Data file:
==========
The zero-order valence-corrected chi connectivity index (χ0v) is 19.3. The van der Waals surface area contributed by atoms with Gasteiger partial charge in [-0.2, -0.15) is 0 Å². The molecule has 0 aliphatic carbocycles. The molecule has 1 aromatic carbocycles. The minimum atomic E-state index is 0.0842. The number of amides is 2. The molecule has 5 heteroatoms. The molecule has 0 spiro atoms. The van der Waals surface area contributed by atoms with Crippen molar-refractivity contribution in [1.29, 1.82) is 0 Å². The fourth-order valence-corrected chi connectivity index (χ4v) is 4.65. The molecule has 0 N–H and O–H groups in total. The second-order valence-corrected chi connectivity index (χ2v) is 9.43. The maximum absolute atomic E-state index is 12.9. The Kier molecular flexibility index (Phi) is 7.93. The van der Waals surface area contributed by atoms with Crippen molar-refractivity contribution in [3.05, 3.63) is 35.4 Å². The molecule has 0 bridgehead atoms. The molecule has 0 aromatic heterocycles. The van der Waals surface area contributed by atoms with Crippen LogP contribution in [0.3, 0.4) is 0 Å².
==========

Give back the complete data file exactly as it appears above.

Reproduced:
The zero-order valence-corrected chi connectivity index (χ0v) is 19.3. The van der Waals surface area contributed by atoms with Gasteiger partial charge in [-0.2, -0.15) is 0 Å². The molecule has 0 aliphatic carbocycles. The molecule has 1 aromatic carbocycles. The minimum atomic E-state index is 0.0842. The number of amides is 2. The molecule has 5 heteroatoms. The molecule has 0 spiro atoms. The van der Waals surface area contributed by atoms with Crippen molar-refractivity contribution in [1.29, 1.82) is 0 Å². The fourth-order valence-corrected chi connectivity index (χ4v) is 4.65. The molecule has 0 N–H and O–H groups in total. The second-order valence-corrected chi connectivity index (χ2v) is 9.43. The maximum absolute atomic E-state index is 12.9. The Kier molecular flexibility index (Phi) is 7.93. The van der Waals surface area contributed by atoms with Crippen molar-refractivity contribution in [3.05, 3.63) is 35.4 Å². The molecule has 0 bridgehead atoms. The molecule has 0 aromatic heterocycles. The van der Waals surface area contributed by atoms with Crippen LogP contribution in [0.3, 0.4) is 0 Å².